At last night's city council meeting, Carlsbad councilmembers voted unanimously to clarify a vague ordinance on "decorum" at public meetings at the behest of the ACLU of San Diego & Imperial Counties.

The council voted to eliminate a restriction against vulgar or profane speech.

"We are pleased that the Carlsbad City Council has amended the previously unconstitutional ordinance," said Sarah Abshear, staff attorney for the San Diego ACLU. "This is a victory for free speech. The new ordinance makes it clear that only conduct that substantially disrupts the meetings will be cause for punishment, not pure speech or the words that a speaker uses."

The San Diego ACLU filed a friend-of-the-court brief in April, calling for a permanent injunction against enforcement of the city's code that prohibited "vulgar, profane, loud or boisterous language" at council meetings. A victim of the code's enforcement, Richard Shapiro, filed a lawsuit after being arrested after using terms that are considered profane.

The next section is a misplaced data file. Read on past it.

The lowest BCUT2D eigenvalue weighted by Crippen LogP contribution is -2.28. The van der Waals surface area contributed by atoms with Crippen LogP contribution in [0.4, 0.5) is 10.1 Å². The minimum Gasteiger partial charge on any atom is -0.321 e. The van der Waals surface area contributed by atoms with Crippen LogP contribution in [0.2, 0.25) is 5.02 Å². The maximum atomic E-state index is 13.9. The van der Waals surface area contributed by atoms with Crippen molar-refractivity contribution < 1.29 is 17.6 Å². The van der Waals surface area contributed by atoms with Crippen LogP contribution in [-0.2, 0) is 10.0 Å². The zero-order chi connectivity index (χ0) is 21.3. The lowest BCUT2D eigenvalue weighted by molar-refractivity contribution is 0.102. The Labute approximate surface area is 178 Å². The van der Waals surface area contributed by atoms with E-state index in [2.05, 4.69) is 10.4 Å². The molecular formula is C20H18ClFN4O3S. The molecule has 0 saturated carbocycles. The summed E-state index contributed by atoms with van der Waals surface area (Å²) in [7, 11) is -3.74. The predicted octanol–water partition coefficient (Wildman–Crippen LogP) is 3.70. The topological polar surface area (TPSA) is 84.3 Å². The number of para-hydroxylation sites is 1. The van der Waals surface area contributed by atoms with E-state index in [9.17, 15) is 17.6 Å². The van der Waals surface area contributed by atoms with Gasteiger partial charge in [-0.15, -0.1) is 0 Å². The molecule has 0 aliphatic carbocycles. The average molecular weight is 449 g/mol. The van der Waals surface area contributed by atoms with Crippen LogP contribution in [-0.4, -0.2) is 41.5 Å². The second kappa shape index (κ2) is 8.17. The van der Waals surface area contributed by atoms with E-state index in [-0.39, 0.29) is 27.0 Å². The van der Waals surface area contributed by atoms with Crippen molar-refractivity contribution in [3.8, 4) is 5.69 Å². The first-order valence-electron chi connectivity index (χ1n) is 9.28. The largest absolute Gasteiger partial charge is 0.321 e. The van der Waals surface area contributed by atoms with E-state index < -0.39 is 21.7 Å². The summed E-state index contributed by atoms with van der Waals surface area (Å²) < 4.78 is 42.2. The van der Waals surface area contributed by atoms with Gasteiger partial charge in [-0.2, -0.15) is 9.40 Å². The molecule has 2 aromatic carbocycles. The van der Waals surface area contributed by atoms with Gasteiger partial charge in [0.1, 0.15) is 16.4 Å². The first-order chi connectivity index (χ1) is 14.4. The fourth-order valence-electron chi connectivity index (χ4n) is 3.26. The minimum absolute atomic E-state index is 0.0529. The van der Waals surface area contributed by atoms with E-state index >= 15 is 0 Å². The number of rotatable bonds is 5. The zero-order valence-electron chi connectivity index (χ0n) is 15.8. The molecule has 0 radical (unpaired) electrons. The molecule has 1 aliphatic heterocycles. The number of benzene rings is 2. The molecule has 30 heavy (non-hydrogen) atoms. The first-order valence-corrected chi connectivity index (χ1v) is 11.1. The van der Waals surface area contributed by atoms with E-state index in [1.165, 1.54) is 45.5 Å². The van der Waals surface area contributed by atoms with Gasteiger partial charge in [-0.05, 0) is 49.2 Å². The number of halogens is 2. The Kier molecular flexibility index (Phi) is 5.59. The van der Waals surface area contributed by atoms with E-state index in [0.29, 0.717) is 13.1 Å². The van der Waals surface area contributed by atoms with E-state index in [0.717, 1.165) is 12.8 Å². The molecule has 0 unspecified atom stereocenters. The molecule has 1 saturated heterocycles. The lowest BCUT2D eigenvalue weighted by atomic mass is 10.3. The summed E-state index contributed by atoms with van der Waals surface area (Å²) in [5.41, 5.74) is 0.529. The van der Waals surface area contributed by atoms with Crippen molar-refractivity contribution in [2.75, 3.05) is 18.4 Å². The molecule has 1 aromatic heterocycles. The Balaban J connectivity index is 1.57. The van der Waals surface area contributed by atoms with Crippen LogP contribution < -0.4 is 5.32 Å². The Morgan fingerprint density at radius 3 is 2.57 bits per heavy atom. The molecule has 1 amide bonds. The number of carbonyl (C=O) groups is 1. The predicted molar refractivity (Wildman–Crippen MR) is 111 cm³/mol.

At the time, David Blair-Loy, legal director for the San Diego ACLU said, "Carlsbad city officials censored him because they did not like the words he used. That is ridiculous and unconstitutional. This is not Pleasantville. This is America."

The ordinance passed last night says that any person who "by voice or conduct engages in loud, boisterous, or unruly behavior that substantially disrupts a council meeting, that does not comply with the rules of [sic] set forth in this chapter...and continues after the mayor has requested such person(s) to stop..." can be punished.

"It is possible that the council could misuse the ordinance as a justification for unconstitutional censorship," Abshear said. "Of course we hope the Council will instead respect the First Amendment and continue moving in the right direction."